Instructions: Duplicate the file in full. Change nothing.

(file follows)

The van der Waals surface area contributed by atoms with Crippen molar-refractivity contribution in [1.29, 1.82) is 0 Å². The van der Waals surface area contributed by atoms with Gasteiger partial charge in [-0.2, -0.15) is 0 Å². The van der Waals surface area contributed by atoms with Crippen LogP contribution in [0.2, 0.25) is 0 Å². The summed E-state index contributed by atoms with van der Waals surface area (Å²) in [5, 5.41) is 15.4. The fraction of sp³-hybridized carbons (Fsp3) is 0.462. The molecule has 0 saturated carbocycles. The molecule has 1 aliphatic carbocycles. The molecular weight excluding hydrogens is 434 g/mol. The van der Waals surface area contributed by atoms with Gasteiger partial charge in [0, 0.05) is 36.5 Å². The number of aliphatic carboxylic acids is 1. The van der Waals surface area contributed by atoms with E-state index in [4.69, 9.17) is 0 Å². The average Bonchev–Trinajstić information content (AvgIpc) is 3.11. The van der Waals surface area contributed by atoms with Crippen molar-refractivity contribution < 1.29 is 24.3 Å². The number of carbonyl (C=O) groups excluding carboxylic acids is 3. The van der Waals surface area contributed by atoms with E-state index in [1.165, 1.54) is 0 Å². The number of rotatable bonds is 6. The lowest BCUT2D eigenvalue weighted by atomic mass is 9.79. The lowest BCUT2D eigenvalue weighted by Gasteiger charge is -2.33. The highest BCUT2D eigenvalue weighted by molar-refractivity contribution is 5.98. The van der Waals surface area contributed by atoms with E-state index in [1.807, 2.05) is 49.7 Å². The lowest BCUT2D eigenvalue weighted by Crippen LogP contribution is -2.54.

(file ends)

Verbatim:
The van der Waals surface area contributed by atoms with Crippen molar-refractivity contribution in [1.29, 1.82) is 0 Å². The van der Waals surface area contributed by atoms with Gasteiger partial charge in [-0.2, -0.15) is 0 Å². The van der Waals surface area contributed by atoms with Crippen LogP contribution in [0.2, 0.25) is 0 Å². The summed E-state index contributed by atoms with van der Waals surface area (Å²) in [5, 5.41) is 15.4. The fraction of sp³-hybridized carbons (Fsp3) is 0.462. The molecule has 0 saturated carbocycles. The molecule has 1 aliphatic carbocycles. The molecular weight excluding hydrogens is 434 g/mol. The van der Waals surface area contributed by atoms with Gasteiger partial charge in [0, 0.05) is 36.5 Å². The number of aliphatic carboxylic acids is 1. The van der Waals surface area contributed by atoms with E-state index in [4.69, 9.17) is 0 Å². The average Bonchev–Trinajstić information content (AvgIpc) is 3.11. The van der Waals surface area contributed by atoms with Crippen molar-refractivity contribution < 1.29 is 24.3 Å². The number of carbonyl (C=O) groups excluding carboxylic acids is 3. The van der Waals surface area contributed by atoms with E-state index in [1.165, 1.54) is 0 Å². The number of rotatable bonds is 6. The lowest BCUT2D eigenvalue weighted by atomic mass is 9.79. The lowest BCUT2D eigenvalue weighted by Gasteiger charge is -2.33. The highest BCUT2D eigenvalue weighted by molar-refractivity contribution is 5.98. The van der Waals surface area contributed by atoms with E-state index in [1.807, 2.05) is 49.7 Å². The lowest BCUT2D eigenvalue weighted by Crippen LogP contribution is -2.54.